The best way to describe “Birds of Prey” is that it’s a spiritual successor to “Suicide Squad,” because it’s everything that “Suicide Squad” was trying to be.
“Suicide Squad” was trying to be DC’s answer to “Guardians of the Galaxy.” It did this by having a cast of likable outcasts, only with a darker tone and a stronger focus on anti-heroes. It had potential, but it ended up being a really bad movie.
“Suicide Squad” tried to be fun while maintaining a dark edge. It mixed an upbeat style with brutal violence and followed a team of compelling anti-heroes, who were likable despite doing bad things. That’s what it tried and failed to do. But it’s exactly what “Birds of Prey” does.
“Birds of Prey” is entertaining, fun, playful and hilarious. It follows Harley Quinn, played by Margot Robbie, who brings great energy to the role. This movie revolves around Harley Quinn, and Robbie’s performance really makes it work. After Harley has a bad breakup with the Joker, Harley loses the protection she had when she was his girlfriend. Now, Gotham City is plunged into chaos as all the people she has wronged in the past come to get payback.
There is also an ensemble cast of protagonists, who all become connected to Harley in one way or another. All of them share a common enemy—Crime boss Black Mask, played by Ewan McGregor, and his assassin and right-hand man Zsasz, played by Chris Messina. Both actors embrace their characters, making them come to life. McGregor with his wild energy and Messina with his gruff voice and dead eyes.
The plot for the movie is told out of order, and it can feel overly complicated at times. This kind of works, though, because the story is being told by Harley Quinn. Telling the story while bouncing all over the place is something that her character would totally do.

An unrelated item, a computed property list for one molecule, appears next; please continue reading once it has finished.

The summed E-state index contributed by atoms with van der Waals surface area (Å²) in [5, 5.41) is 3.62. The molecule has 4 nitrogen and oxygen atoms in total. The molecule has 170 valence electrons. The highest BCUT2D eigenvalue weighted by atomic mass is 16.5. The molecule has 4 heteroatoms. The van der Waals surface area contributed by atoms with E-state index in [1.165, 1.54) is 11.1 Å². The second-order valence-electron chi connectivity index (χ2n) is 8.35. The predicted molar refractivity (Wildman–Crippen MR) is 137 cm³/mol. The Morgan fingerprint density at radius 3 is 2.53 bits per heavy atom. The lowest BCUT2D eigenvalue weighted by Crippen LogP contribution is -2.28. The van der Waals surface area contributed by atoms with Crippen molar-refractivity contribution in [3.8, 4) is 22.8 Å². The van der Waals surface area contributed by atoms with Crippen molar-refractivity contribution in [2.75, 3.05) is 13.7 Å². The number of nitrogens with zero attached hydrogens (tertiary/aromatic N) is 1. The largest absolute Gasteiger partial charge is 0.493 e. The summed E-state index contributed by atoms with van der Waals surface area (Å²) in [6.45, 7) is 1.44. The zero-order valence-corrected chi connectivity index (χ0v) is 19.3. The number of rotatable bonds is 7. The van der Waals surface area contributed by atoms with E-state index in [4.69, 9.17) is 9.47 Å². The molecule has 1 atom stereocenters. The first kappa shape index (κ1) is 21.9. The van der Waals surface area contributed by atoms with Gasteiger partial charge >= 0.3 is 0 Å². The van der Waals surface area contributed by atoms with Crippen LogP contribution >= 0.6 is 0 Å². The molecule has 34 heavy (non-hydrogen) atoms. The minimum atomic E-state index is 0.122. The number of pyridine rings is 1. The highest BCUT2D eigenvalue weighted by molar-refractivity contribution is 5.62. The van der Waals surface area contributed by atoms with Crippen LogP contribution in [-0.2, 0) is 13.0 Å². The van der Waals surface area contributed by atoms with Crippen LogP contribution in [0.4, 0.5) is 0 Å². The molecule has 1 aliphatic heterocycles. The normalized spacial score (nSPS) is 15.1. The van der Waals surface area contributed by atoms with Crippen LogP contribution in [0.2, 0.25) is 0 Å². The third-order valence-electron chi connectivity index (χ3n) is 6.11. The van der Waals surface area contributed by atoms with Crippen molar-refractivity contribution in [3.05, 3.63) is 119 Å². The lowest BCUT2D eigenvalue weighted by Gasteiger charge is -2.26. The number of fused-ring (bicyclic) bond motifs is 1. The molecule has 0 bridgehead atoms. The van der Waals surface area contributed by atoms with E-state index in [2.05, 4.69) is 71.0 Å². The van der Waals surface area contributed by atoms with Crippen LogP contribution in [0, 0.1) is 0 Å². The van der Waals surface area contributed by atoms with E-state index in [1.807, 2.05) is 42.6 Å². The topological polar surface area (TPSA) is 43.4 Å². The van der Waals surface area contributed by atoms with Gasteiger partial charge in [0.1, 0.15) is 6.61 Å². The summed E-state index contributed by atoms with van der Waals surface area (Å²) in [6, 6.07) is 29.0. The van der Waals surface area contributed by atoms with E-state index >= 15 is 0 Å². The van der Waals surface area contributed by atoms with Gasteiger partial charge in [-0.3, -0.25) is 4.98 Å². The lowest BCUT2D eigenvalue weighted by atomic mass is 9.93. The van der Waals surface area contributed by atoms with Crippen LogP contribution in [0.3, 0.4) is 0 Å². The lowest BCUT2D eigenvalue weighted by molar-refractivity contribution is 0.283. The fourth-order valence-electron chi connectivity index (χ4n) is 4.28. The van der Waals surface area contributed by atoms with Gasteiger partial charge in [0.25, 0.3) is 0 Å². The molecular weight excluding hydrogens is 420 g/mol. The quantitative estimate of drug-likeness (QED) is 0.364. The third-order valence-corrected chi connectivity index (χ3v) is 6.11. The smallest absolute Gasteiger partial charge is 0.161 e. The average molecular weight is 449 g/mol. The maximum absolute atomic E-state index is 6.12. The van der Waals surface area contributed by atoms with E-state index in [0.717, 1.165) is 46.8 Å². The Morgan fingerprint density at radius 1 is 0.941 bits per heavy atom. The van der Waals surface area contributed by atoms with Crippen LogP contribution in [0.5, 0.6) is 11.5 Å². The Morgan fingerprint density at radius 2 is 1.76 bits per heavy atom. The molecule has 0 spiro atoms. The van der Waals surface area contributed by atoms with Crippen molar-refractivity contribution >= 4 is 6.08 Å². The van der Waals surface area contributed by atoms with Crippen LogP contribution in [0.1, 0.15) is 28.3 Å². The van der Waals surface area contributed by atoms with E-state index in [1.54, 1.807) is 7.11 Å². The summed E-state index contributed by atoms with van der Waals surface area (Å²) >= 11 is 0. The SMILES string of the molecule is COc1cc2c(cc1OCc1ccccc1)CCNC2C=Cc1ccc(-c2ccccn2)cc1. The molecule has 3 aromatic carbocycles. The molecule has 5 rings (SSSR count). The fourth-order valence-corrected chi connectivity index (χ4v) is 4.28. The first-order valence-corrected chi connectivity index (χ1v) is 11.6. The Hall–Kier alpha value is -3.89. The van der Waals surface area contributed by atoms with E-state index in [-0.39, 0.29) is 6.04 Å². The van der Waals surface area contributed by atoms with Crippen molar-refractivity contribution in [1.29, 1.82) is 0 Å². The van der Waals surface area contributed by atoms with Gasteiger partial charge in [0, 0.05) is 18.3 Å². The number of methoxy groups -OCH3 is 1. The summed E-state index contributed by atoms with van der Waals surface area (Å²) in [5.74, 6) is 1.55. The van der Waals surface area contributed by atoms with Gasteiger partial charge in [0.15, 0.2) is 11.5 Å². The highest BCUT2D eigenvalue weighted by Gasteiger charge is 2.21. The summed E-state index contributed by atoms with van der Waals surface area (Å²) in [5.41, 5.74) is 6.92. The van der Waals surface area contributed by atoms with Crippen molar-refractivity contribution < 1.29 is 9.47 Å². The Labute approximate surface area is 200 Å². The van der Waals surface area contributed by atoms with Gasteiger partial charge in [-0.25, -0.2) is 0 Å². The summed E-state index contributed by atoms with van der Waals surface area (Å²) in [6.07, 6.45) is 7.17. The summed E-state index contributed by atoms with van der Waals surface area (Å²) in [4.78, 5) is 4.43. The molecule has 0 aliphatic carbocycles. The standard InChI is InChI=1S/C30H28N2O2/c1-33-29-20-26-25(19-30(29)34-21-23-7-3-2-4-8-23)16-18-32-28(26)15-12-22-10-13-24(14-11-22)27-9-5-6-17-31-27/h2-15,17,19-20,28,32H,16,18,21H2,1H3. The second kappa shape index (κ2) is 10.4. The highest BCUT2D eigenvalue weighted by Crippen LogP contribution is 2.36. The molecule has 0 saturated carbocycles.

It has occasional dark moments, but they never feel out of place. The film balances these two elements surprisingly well, to the point where they blend together in many scenes. “Birds of Prey” benefits from its R rating. It frees up the film to have casual, bloody violence and constant swearing, which works for the tone it’s trying to set.
Part of what makes the Birds of Prey work as a team is that they have no reason to be a team. The movie establishes that many of them are enemies or just flat-out don’t like each other. Yet they need each other’s help to survive. When they do team-up, it feels earned.
They are all rough around the edges, but none of them are truly evil. Except Harley Quinn, who, by her admission, is “kind of a terrible person, I guess.” She has so many people trying to kill her that she loses track of them. She does a lot of bad things, yet we still like her. This is partly because she does those bad things to bad people. But she is a true anti-hero, as she will beat up a cop or an innocent civilian now and then. We understand that many of the people wanting to kill her have legitimate reasons.
But not all the Birds are good characters. For example, Cassandra Cain. I hate to bash a child actor, but she doesn’t have a lot of range. Her dialogue can fall flat. She’s not the only one either—bad dialogue can be found throughout the film, especially with Renee Montoya, who is a movie cop cliche. We know she’s a movie cop cliche because the film keeps pointing this out. It’s played as a joke, but it comes off as annoying.
“Birds of Prey” is not on the same level as “Joker,” but if you’re looking for something similar to (but not as good as) “Guardians of the Galaxy,” then “Birds of Prey” will deliver.
In the past, I’ve been too kind to recent films from the DCEU. For my reviews of “Aquaman” and “Justice League,” I think I was just happy that they weren’t as bad as “Suicide Squad.” In hindsight, both of those movies aren’t very good either.
But this time I can say, along with “Shazam” and “Joker,” that “Birds of Prey” is a DC film worth watching.